Examination board: OCR
Many consider film to be the main cultural innovation of the twentieth century and a major art form of the last one hundred years. Those who study it characteristically bring with them a high degree of enthusiasm and excitement for what is a powerful and culturally significant medium, inspiring a range of responses from the emotional to the reflective and critical. Film studies consequently makes an important contribution to the sixth form curriculum, offering the opportunity to investigate how film works both as a powerful medium of representation and as an aesthetic medium. The subject develops students’ critical thinking and is an academic pursuit, recognised by higher education institutions. There is no practical element to the course, and highly competent written skills are required: film is not a vocational subject. It is our expectation that all students will pursue the full A level award in film. This newly reformed qualification comprises three components taught across Years 12 and 13.
In Year 12, students will cover Unit 1: film history. We will study British and European filmmaking, including silent film and classical Hollywood – so students must have broad minds and varied tastes – or be prepared to learn new things and broaden their horizons! Any resistance to difficult or unusual films will not reap rewards. In Year 13, we study Unit 2: critical approaches to film, which takes in a wide range of films, from huge blockbusters such as Star Wars: The Force Awakens through to independent British and US films and Iranian cinema. We also examine the work of documentary film makers. In year 13, students complete their Unit 3 coursework. – an original screenplay, storyboard and reflective analysis . This comprises 30% of the A Level qualification. Please be aware that there will be 18 certificate films screened in part or in full where appropriate on the course. This will be done with due warning of the issues that the film addresses and in line with the guidance given by the exam board and the British Board of Film Classification.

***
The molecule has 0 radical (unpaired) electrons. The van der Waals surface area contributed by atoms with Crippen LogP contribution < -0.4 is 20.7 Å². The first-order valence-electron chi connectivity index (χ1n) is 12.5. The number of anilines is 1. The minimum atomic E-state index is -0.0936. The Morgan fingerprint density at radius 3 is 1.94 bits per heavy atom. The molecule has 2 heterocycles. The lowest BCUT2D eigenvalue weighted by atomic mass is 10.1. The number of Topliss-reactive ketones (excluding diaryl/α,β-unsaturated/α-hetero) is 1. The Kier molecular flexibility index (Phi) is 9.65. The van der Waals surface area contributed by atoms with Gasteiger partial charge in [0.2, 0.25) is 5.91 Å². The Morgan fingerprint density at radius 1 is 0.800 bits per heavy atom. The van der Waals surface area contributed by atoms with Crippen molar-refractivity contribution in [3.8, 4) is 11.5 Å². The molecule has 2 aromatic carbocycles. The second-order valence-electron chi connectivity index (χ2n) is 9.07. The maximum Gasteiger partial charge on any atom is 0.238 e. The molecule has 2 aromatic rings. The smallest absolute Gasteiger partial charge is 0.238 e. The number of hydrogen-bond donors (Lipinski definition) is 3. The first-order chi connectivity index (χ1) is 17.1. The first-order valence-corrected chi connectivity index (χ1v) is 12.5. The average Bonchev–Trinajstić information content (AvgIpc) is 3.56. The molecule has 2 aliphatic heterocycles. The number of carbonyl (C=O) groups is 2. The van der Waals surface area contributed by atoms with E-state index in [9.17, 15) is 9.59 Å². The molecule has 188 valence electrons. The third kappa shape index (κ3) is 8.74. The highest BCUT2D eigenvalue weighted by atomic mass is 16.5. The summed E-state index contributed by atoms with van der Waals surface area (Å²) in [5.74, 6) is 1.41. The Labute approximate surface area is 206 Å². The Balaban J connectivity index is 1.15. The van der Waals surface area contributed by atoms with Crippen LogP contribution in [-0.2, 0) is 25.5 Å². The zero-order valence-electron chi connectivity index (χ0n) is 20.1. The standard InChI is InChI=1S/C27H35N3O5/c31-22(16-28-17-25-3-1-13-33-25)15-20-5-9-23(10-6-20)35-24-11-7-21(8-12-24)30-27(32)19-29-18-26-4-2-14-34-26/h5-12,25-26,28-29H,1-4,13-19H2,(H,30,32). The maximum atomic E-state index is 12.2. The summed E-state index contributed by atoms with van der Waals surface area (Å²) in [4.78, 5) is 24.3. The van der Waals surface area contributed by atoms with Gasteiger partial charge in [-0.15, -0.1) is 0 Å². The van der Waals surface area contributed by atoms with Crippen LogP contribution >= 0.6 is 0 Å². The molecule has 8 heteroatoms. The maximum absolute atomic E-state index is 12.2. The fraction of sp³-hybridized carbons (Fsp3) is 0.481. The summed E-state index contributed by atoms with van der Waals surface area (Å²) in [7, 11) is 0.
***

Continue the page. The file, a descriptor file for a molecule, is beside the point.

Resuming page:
Film is an excellent complement to English literature, English language and literature or drama and theatre studies and for anyone considering a future in arts or the media. British cinema is receiving considerable support from the government at the moment and is likely to remain a growth industry for some time. Film is also a popular area for academic study in many disciplines. Students often also combine A level study of film with other arts, languages and humanities subjects but, in reality, film complements any other subject and many of our students take an eclectic mix! Many of our students have left to pursue degrees in film, creative writing and media and several have gone on to successful careers in the industry.